Domino's Pizza (NYSE:DPZ), the world's largest pizza chain measured by sales, is set to report fiscal 2021 first-quarter earnings on Thursday, April 29. Those interested in the company will be tuning in to see how sales are evolving as pandemic-related restrictions on dining inside at restaurants are easing. 

Moreover, there seems to be a bit of concern from investors on pizza fatigue. People cooped up in their homes for the better part of a year now have ordered a lot of pizza in that time. As more options on dining out are becoming available, some folks may seek alternatives to ordering pizza for a while. Admittedly, for now, this is an issue in the U.S, but if the vaccine rollout gains steam internationally, it will be an issue overseas as well.

The changing business conditions will make this report an interesting one. Let's take a look at three things current and potential investors in the company will want to make note of when Domino's reports first-quarter earnings this week. 

A fresh pepperoni pizza.

Image source: Getty Images.

Can revenue growth keep up with rising costs?  

First, those who are analyzing the report will want to look at global retail sales growth, which was 21.7% in Q4 of 2020. The pandemic was surging in most parts of the world during the winter months, and so it's not surprising people turned to Domino's pizza as a relatively safer and affordable way of feeding a family. While states in the U.S. are allowing restaurants to open for dining inside, other parts of the world are still facing harsher restrictions. It will be interesting to see how sales were impacted during that dynamic in the current quarter.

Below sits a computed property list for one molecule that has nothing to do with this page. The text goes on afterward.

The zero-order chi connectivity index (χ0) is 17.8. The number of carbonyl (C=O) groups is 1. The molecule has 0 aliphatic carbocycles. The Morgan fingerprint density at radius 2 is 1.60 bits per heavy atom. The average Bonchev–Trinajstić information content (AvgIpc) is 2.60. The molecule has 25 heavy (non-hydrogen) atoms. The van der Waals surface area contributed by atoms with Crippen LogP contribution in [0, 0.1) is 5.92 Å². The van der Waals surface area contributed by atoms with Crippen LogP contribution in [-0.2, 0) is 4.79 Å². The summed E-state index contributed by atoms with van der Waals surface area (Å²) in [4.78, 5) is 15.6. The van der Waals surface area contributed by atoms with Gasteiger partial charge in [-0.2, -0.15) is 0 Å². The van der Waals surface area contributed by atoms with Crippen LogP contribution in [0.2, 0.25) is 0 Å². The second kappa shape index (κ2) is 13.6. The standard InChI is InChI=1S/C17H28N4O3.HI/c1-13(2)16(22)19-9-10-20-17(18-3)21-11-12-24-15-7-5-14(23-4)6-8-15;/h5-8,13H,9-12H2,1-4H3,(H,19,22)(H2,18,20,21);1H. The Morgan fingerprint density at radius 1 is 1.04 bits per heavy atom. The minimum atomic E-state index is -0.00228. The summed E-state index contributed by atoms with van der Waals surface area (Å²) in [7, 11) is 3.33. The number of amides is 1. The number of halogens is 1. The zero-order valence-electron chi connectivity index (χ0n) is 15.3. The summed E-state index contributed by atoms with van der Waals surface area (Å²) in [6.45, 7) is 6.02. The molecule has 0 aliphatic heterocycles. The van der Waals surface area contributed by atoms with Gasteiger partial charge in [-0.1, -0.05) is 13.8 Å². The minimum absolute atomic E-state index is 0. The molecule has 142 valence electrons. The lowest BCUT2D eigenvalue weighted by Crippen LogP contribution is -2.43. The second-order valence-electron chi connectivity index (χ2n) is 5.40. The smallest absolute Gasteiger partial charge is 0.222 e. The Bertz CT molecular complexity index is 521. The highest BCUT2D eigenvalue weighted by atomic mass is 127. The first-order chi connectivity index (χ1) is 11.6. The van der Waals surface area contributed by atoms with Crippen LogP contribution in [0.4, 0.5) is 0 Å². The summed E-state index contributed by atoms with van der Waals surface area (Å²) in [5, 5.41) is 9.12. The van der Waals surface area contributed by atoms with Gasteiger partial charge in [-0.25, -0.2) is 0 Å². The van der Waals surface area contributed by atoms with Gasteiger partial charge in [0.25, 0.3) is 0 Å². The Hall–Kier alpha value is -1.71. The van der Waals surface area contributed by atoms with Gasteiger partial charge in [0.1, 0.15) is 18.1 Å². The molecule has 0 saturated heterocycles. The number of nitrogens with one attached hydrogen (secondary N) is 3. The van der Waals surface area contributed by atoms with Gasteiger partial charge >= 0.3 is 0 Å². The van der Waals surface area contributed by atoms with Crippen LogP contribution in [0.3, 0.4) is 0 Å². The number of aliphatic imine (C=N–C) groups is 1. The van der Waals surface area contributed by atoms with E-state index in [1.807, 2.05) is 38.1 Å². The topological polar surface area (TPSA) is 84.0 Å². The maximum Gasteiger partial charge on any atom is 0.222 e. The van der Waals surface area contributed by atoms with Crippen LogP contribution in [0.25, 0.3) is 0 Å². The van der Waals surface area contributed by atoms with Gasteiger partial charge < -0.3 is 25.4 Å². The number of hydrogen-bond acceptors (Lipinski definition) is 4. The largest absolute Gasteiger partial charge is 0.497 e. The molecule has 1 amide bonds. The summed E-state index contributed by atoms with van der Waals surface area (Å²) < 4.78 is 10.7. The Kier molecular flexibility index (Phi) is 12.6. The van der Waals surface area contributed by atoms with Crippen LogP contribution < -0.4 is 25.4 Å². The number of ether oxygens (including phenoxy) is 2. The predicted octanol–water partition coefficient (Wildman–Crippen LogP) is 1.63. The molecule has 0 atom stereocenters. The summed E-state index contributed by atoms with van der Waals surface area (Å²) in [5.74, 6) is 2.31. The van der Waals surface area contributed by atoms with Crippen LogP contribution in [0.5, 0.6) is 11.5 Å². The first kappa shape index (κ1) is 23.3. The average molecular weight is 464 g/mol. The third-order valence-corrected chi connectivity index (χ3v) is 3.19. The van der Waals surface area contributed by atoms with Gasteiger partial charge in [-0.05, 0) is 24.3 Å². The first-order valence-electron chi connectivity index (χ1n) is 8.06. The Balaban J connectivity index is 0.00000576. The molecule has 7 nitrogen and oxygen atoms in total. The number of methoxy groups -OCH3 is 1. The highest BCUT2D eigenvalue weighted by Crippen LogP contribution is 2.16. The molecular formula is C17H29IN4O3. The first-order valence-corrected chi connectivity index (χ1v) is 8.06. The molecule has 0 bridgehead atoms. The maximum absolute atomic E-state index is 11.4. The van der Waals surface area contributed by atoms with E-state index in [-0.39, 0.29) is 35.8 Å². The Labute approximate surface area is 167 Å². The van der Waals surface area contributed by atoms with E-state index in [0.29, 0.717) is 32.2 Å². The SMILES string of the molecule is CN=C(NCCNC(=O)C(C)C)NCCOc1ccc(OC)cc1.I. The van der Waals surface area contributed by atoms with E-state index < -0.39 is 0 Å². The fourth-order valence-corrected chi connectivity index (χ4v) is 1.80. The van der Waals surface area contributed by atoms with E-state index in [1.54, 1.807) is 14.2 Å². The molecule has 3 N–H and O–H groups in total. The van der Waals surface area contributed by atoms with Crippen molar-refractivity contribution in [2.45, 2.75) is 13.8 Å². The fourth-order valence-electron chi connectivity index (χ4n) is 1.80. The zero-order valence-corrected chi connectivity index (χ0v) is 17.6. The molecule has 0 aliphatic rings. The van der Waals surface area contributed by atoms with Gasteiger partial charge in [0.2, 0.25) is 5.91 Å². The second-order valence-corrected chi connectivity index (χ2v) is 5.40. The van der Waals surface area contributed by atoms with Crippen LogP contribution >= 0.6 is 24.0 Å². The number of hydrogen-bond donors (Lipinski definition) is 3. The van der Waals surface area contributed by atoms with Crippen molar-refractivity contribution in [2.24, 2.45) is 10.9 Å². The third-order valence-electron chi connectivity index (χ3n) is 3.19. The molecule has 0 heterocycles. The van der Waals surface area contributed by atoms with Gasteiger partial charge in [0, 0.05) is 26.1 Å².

Second, you will want to know the net income reported, which increased by 17.5% year over year in the most recent quarter. As you may already know, Domino's operates under a franchise model, where most of the locations are owned by franchisees. The majority of expenses the company has is in its supply chain that provides the materials to its franchisees. Overall, increasing revenue is helping offset the rising costs of doing business during a pandemic. However, that may not be the case this quarter as revenue growth returns to historical averages while COVID-19-related costs stick around.

Finally, look at the pace of new store growth. The company guided investors to expect new store growth of 6% to 8% over the next few years. Management acknowledges that COVID-19-related restrictions slowed down construction in 2020. Still, it added 624 net new stores throughout the year to its total of 17,256 at the start of the year. More locations will certainly increase sales, and that's a key part of the company's medium-term target of 6% to 10% revenue growth.

What this could mean for investors 

Analysts on Wall Street expect Domino's to report first-quarter revenue of $983 million and earnings per share (EPS) of $2.93, which would be an increase of 12.6% in revenue from the same point last year. Meanwhile, the EPS estimate would be a decrease from the $3.07 reached last year. That highlights the challenges of operating a business during a pandemic that's causing price increases of everything from commodities to labor

If you zoom out and look at Domino's over the last decade, it has compounded revenue at an annual rate of 10% and EPS at a rate of 24%. Its business model works. People like pizza. If you buy and hold Domino's stock for the long run, it's very likely to add to your overall wealth.

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